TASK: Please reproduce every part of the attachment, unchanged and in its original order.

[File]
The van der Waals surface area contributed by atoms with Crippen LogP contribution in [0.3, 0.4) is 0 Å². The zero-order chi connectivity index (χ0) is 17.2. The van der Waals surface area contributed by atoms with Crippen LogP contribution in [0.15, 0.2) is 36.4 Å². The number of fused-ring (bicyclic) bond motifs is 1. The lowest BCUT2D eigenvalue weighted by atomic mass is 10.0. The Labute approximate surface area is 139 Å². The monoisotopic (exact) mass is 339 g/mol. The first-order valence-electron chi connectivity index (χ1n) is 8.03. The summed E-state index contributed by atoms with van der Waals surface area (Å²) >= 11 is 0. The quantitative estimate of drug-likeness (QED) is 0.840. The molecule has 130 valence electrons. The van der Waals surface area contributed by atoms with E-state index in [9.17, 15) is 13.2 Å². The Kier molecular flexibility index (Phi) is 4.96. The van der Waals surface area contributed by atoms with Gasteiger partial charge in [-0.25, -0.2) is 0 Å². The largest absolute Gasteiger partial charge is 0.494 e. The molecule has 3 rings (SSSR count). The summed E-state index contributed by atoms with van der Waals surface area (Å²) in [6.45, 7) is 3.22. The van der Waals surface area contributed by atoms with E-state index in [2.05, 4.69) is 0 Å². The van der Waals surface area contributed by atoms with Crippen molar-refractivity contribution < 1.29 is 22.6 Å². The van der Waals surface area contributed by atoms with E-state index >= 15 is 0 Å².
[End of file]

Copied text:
The van der Waals surface area contributed by atoms with Crippen LogP contribution in [0.3, 0.4) is 0 Å². The zero-order chi connectivity index (χ0) is 17.2. The van der Waals surface area contributed by atoms with Crippen LogP contribution in [0.15, 0.2) is 36.4 Å². The number of fused-ring (bicyclic) bond motifs is 1. The lowest BCUT2D eigenvalue weighted by atomic mass is 10.0. The Labute approximate surface area is 139 Å². The monoisotopic (exact) mass is 339 g/mol. The first-order valence-electron chi connectivity index (χ1n) is 8.03. The summed E-state index contributed by atoms with van der Waals surface area (Å²) >= 11 is 0. The quantitative estimate of drug-likeness (QED) is 0.840. The molecule has 130 valence electrons. The van der Waals surface area contributed by atoms with E-state index in [9.17, 15) is 13.2 Å². The Kier molecular flexibility index (Phi) is 4.96. The van der Waals surface area contributed by atoms with Gasteiger partial charge in [-0.25, -0.2) is 0 Å². The largest absolute Gasteiger partial charge is 0.494 e. The molecule has 3 rings (SSSR count). The summed E-state index contributed by atoms with van der Waals surface area (Å²) in [6.45, 7) is 3.22. The van der Waals surface area contributed by atoms with E-state index in [2.05, 4.69) is 0 Å². The van der Waals surface area contributed by atoms with Crippen molar-refractivity contribution < 1.29 is 22.6 Å². The van der Waals surface area contributed by atoms with E-state index >= 15 is 0 Å².